The peanut butter will be a little on the thinner and runnier side immediately post-processing because it’s warmed from the motor and is similar in thickness to store-bought almond butter. After refrigeration, it thickens up a bit.
How to Make Flavored Peanut Butter
You can flavor your homemade peanut butter with anything you want, from vanilla or coffee extract to cinnamon or pumpkin pie spice or even cocoa powder. This is your peanut butter, get creative!
If you don’t trust your gut when it comes to making flavored peanut butter, start with one of my recipes instead. Some of the flavored peanut butters I’ve made include:
- Sunflower Seed Peanut Butter
- Gingerbread Cookie Dough Peanut Butter
- White Chocolate Cinnamon Chip Peanut Butter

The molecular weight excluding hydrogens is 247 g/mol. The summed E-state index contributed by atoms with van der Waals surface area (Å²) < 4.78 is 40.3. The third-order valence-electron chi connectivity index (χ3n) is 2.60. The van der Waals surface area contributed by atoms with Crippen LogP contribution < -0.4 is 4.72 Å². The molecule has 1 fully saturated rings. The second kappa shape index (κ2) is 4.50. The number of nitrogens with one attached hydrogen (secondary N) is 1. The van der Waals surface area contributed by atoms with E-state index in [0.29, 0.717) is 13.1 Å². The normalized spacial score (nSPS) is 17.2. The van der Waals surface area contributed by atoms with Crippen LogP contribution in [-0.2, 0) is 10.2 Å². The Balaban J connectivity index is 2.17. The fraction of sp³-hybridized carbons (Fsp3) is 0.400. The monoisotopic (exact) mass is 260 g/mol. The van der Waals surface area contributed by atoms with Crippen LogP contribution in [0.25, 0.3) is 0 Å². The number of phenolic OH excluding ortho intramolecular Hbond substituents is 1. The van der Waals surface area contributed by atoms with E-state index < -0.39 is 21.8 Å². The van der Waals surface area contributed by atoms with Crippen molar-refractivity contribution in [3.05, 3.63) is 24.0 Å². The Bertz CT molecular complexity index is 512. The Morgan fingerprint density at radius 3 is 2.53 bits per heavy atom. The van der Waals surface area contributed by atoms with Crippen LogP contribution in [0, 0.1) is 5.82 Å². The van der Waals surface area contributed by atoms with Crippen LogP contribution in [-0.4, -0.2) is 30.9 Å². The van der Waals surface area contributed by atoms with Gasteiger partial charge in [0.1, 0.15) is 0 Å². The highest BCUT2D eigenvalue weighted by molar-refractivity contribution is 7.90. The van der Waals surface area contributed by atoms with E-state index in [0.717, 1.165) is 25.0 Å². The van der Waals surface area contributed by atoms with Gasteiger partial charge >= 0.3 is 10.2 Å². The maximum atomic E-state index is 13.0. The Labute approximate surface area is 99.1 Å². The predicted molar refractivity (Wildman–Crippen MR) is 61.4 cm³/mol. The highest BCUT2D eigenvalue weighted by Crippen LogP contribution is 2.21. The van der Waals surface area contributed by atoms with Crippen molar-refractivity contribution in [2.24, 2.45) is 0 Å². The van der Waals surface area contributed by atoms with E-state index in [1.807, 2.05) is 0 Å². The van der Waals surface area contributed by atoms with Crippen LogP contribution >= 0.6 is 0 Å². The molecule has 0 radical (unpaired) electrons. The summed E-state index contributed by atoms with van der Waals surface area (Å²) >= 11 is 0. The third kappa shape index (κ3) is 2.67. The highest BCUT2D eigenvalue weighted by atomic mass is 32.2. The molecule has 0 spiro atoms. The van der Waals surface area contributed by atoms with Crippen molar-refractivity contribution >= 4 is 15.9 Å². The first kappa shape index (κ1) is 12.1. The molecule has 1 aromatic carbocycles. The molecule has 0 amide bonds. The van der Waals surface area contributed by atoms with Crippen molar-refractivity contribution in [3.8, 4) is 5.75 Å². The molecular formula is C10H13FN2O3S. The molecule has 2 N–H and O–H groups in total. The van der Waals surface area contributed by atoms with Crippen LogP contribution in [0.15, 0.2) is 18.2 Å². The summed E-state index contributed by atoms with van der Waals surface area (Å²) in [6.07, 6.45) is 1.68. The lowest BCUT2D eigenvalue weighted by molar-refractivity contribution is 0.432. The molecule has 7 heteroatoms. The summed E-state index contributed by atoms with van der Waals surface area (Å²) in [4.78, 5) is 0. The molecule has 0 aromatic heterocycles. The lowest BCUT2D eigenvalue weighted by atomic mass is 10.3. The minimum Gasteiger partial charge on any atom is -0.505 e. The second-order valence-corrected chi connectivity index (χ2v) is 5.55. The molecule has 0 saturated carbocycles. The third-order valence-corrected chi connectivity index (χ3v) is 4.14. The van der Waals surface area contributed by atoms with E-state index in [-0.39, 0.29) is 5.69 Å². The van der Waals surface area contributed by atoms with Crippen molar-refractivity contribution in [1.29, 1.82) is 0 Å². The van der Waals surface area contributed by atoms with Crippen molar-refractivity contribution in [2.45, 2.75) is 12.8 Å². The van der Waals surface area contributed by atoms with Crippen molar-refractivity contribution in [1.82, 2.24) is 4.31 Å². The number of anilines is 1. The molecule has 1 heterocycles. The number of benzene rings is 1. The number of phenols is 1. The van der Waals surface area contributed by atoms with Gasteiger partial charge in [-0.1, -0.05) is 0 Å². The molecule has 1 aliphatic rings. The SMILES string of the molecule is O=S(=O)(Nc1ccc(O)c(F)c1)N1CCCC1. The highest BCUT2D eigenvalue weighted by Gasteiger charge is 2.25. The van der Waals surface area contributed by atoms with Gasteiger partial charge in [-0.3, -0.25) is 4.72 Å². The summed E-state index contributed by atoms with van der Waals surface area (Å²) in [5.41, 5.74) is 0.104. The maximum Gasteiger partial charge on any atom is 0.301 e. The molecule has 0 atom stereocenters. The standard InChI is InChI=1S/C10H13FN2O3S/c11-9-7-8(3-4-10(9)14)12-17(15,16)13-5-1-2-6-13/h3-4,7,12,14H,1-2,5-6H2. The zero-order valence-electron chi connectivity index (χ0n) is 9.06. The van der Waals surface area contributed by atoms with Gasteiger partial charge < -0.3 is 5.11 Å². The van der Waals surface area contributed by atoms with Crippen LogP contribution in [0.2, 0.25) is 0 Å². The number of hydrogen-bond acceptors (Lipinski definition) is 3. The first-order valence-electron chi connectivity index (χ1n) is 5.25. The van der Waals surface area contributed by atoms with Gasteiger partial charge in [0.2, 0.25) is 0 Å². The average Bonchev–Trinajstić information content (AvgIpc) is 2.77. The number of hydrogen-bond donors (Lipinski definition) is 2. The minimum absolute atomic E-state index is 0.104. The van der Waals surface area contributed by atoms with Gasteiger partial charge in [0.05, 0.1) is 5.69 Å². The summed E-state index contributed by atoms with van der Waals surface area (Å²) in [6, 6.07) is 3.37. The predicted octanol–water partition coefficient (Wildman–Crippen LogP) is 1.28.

- White Chocolate Butterscotch Peanut Butter
- Chocolate Peanut Butter
- Cookie Butter Peanut Butter
Other seasonings or flavorings to try and add in the final moments of processing are: cinnamon, pumpkin pie spice, nutmeg, cardamom, brown sugar, vanilla extract, coffee extract, a pinch of cayenne or chili powder, cocoa powder, or chocolate/white chocolate/butterscotch/peanut butter chips. Just pulse to incorporate whatever flavoring you use!
You could even add egg-less cookie dough chunks, dried fruits like raisins or dates, a splash of Bailey’s Irish Cream, Kahlua, Frangelico, Chambord, or Godiva Liqueur. Have fun with it!